If you've decided to implement an IP Telephony network, but you haven't decided on a vendor yet, you're probably...
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planning to evaluate a lot of IP Telephony hardware and software in the near future. You've got a lot of questions to answer. These include concerns about the hardware and software compatibility with your existing network, and of course, you want to listen to actual phone calls to hear how it sounds for yourself. You also want to verify interoperability between a number of vendors and product lines.
All of this may be easier said than done. You get some demo equipment from your salesmen, but if you don't already have a network set up, what good is it? If you're trying to set up all the equipment at once and you have issues, it's hard to know which product is misconfigured or at fault. These and other issues can make evals almost pointless.
Here are a few tips for conducting a productive evaluation:
- Research your tools first. Find a good product that lets you capture traffic and decodes the signaling protocol and the voice CODECS. You will need this to baseline and evaluate the different IP Telephony products objectively. Common examples include AppDancer, Viola's NetAlly VOIP, and special VOIP software for the old faithful protocol analyzers like Wandel & Goltermann, Radcom and Sniffer.
- Know your own network. Make sure you test during peak traffic hours. Try to test over all the components that will be involved in the final deployment. For instance, if you have any firewalls, VPNs, proxy or authentication servers that will interact in any way with the telephony equipment, be sure to test them. If you have different brands of PBXs in different locations, be sure to test those too.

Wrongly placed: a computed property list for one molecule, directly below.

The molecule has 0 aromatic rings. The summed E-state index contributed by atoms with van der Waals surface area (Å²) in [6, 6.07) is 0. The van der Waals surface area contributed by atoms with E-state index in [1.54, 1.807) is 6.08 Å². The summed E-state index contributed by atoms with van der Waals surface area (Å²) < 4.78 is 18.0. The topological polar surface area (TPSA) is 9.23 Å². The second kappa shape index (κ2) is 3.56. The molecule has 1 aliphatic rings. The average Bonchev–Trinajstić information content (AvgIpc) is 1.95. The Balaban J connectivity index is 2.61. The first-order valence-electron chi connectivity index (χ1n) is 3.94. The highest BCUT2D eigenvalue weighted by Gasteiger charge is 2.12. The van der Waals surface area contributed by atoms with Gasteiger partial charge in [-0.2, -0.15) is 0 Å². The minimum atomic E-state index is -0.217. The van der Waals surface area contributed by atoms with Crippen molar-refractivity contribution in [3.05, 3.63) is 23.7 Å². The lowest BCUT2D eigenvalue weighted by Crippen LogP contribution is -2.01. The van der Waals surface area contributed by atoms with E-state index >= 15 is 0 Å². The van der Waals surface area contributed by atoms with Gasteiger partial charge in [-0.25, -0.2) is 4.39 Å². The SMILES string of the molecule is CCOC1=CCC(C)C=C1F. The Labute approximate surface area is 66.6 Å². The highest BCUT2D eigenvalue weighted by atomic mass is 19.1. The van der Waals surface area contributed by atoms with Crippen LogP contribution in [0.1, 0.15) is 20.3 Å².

- Plan ahead of time and be prepared. You may not get long to play with the demo equipment, and quality time with pre-sales engineers is very scarce these days.
- If you don't have SIP servers setup, test your demo equipment using public SIP servers. You can find a short list of them at www.cs.columbia.edu/sip/servers.html. Even if you have already made a decision on the SIP servers, testing them on public ones will give you a good feel for interoperability.
- Pay attention to the version of software or firmware running on the demo equipment. It will likely be different than what you receive after you've purchased. Ask for copies of the last stable release and the latest beta or pre-release code. As part of your test, perform the upgrade yourself. IP Telephony code may change quickly, and you want to get a feel for how smooth the process is, and how much time it will take to maintain the devices in production.
- Finally, document everything thoroughly and provide constructive feedback to the vendor.
Thomas Alexander Lancaster IV is a consultant and author with over ten years experience in the networking industry, focused on Internet infrastructure.
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